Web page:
Chicago, the Mississippi Delta, Southwest Sweden? One of these things is not like the other. Hailing from a rural part of Scandinavian country, Daniel Norgren sings the blues of his own degree and own continent. Frankly, it’s a bit unfair to boil Norgren’s music down to one word, “blues” — it’s far more of a manifestation of his worldly surroundings. Like all good music, Norgren’s sounds like it could have been made in any part of the world at any given time, past, present, or future.
Wooh Dang, Daniel Norgren’s sixth record, feels different from its predecessors. It possesses all of the ingredients of his previous material, but there is a budding new energy within it. Certainly, some of that comes from the fact that it’s his first album to be globally distributed, which will undoubtedly bring him new listeners, but Wooh Dang sounds like a welcoming statement on its own terms.
The album opener, “Blue Sky Moon,” invokes all three of those words almost literally. Birds are chirping in the background as ambient whistles and droning noises pulse up until you can hear Norgren starting to warm up his voice with some light humming and guitar chords. You can start to make out the melody of the tune just as it fades out into the next track, “The Flow.” The six minutes of light piano, dusting drums, faint guitar, horns, and little else is just one of the highlights.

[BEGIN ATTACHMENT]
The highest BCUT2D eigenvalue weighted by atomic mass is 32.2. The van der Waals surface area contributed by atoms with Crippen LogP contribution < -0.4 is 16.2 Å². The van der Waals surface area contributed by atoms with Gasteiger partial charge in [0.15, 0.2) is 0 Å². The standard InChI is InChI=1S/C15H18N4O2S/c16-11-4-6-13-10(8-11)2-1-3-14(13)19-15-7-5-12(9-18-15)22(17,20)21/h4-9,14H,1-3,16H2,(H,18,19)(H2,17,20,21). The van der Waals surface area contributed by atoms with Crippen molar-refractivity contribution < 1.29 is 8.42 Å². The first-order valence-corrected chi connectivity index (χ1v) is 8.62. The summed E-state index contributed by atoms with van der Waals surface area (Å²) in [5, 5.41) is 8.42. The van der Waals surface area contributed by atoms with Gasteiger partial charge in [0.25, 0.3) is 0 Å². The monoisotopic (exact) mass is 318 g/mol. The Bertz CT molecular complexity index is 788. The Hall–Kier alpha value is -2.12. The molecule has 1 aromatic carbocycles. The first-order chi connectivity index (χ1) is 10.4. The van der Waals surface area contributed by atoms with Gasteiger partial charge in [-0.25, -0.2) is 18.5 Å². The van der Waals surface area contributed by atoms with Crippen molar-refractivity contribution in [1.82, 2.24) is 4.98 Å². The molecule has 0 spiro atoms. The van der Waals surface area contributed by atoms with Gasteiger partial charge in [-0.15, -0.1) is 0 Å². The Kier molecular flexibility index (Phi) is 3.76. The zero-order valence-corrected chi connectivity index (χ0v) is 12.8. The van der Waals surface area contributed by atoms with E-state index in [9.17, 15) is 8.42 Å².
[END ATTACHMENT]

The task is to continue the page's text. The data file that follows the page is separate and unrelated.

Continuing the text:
There is a tangible soul to Norgren’s music that is not only rare to find, but impossible to insert on purpose. It’s just there. If Wooh Dang sounds like it was recorded in an old rustic farmhouse in the Swedish woods, it’s because it was. Norgren and his bandmates, Anders Grahn, Erik Berntsson, and Andreas Filipsson, took up stead in a rickety home and recorded the collection of songs all to tape, using an old German piano that had been left to whatever spirits still reside there.
Norgren plays to huge crowds in his native country, and it seems that his number of fans in the States is growing exponentially after each live performance. Seemingly always the star of Pickathon and other festivals that lean toward music discovery, Norgren continues to “prove it” with Wooh Dang, whether it’s your intro his art or a much anticipated new gift.